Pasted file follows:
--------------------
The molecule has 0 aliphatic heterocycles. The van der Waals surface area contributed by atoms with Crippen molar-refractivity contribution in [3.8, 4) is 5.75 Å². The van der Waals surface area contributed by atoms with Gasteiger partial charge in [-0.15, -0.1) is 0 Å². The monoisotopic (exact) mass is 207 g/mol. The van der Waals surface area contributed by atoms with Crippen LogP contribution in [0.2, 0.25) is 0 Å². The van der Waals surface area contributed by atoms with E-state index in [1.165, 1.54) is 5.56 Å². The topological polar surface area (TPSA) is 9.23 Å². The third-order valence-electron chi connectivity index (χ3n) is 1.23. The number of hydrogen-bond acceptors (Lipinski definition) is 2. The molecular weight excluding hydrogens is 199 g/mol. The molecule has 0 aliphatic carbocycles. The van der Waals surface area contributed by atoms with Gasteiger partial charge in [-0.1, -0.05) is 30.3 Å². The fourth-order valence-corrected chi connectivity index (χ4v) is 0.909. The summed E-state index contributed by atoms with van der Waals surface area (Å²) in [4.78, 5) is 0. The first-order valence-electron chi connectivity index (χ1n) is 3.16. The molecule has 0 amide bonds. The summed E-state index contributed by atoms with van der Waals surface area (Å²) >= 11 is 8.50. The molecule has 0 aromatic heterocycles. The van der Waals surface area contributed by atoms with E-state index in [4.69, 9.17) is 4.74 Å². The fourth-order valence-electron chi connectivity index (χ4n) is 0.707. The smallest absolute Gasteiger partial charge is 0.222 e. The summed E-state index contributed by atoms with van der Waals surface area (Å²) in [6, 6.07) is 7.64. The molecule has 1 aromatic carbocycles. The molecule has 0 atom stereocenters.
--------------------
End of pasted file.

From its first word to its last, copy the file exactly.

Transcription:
The molecule has 0 aliphatic heterocycles. The van der Waals surface area contributed by atoms with Crippen molar-refractivity contribution in [3.8, 4) is 5.75 Å². The van der Waals surface area contributed by atoms with Gasteiger partial charge in [-0.15, -0.1) is 0 Å². The monoisotopic (exact) mass is 207 g/mol. The van der Waals surface area contributed by atoms with Crippen LogP contribution in [0.2, 0.25) is 0 Å². The van der Waals surface area contributed by atoms with E-state index in [1.165, 1.54) is 5.56 Å². The topological polar surface area (TPSA) is 9.23 Å². The third-order valence-electron chi connectivity index (χ3n) is 1.23. The number of hydrogen-bond acceptors (Lipinski definition) is 2. The molecular weight excluding hydrogens is 199 g/mol. The molecule has 0 aliphatic carbocycles. The van der Waals surface area contributed by atoms with Gasteiger partial charge in [-0.1, -0.05) is 30.3 Å². The fourth-order valence-corrected chi connectivity index (χ4v) is 0.909. The summed E-state index contributed by atoms with van der Waals surface area (Å²) in [4.78, 5) is 0. The first-order valence-electron chi connectivity index (χ1n) is 3.16. The molecule has 0 amide bonds. The summed E-state index contributed by atoms with van der Waals surface area (Å²) >= 11 is 8.50. The molecule has 0 aromatic heterocycles. The van der Waals surface area contributed by atoms with E-state index in [4.69, 9.17) is 4.74 Å². The fourth-order valence-electron chi connectivity index (χ4n) is 0.707. The smallest absolute Gasteiger partial charge is 0.222 e. The summed E-state index contributed by atoms with van der Waals surface area (Å²) in [6, 6.07) is 7.64. The molecule has 1 aromatic carbocycles. The molecule has 0 atom stereocenters.